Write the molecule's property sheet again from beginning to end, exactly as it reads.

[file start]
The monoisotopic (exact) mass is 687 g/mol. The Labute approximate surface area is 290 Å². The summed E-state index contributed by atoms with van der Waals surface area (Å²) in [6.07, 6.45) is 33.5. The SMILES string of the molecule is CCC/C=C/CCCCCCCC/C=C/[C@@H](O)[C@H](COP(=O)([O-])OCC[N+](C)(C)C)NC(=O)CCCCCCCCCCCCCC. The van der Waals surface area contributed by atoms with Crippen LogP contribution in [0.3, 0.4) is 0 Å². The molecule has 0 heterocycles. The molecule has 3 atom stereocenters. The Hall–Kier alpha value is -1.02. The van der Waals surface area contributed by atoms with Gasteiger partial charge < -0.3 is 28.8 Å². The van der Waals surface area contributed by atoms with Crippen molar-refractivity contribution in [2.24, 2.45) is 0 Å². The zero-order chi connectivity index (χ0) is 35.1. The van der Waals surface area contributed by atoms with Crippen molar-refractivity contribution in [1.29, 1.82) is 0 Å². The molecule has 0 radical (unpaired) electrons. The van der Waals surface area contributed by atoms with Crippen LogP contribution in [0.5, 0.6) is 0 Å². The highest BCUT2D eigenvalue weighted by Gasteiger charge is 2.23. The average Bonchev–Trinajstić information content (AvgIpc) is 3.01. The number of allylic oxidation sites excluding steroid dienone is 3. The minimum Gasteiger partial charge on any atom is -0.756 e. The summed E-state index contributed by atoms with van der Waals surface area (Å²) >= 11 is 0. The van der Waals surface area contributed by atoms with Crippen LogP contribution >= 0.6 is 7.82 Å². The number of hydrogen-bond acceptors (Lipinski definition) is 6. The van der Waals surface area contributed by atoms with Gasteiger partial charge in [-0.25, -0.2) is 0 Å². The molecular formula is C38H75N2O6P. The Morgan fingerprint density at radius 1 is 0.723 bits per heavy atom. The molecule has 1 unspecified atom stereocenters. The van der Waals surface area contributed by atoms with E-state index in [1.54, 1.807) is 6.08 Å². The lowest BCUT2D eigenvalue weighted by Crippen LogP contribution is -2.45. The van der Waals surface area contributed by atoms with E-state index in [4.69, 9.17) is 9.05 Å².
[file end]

The monoisotopic (exact) mass is 687 g/mol. The Labute approximate surface area is 290 Å². The summed E-state index contributed by atoms with van der Waals surface area (Å²) in [6.07, 6.45) is 33.5. The SMILES string of the molecule is CCC/C=C/CCCCCCCC/C=C/[C@@H](O)[C@H](COP(=O)([O-])OCC[N+](C)(C)C)NC(=O)CCCCCCCCCCCCCC. The van der Waals surface area contributed by atoms with Crippen LogP contribution in [0.3, 0.4) is 0 Å². The molecule has 0 heterocycles. The molecule has 3 atom stereocenters. The Hall–Kier alpha value is -1.02. The van der Waals surface area contributed by atoms with Gasteiger partial charge < -0.3 is 28.8 Å². The van der Waals surface area contributed by atoms with Crippen molar-refractivity contribution in [2.24, 2.45) is 0 Å². The zero-order chi connectivity index (χ0) is 35.1. The van der Waals surface area contributed by atoms with Crippen molar-refractivity contribution in [1.29, 1.82) is 0 Å². The molecule has 0 radical (unpaired) electrons. The van der Waals surface area contributed by atoms with Crippen LogP contribution in [0.5, 0.6) is 0 Å². The highest BCUT2D eigenvalue weighted by Gasteiger charge is 2.23. The average Bonchev–Trinajstić information content (AvgIpc) is 3.01. The number of allylic oxidation sites excluding steroid dienone is 3. The minimum Gasteiger partial charge on any atom is -0.756 e. The summed E-state index contributed by atoms with van der Waals surface area (Å²) >= 11 is 0. The van der Waals surface area contributed by atoms with Crippen LogP contribution >= 0.6 is 7.82 Å². The number of hydrogen-bond acceptors (Lipinski definition) is 6. The van der Waals surface area contributed by atoms with Gasteiger partial charge in [-0.25, -0.2) is 0 Å². The molecular formula is C38H75N2O6P. The Morgan fingerprint density at radius 1 is 0.723 bits per heavy atom. The molecule has 1 unspecified atom stereocenters. The van der Waals surface area contributed by atoms with E-state index in [1.54, 1.807) is 6.08 Å². The lowest BCUT2D eigenvalue weighted by Crippen LogP contribution is -2.45. The van der Waals surface area contributed by atoms with E-state index in [4.69, 9.17) is 9.05 Å².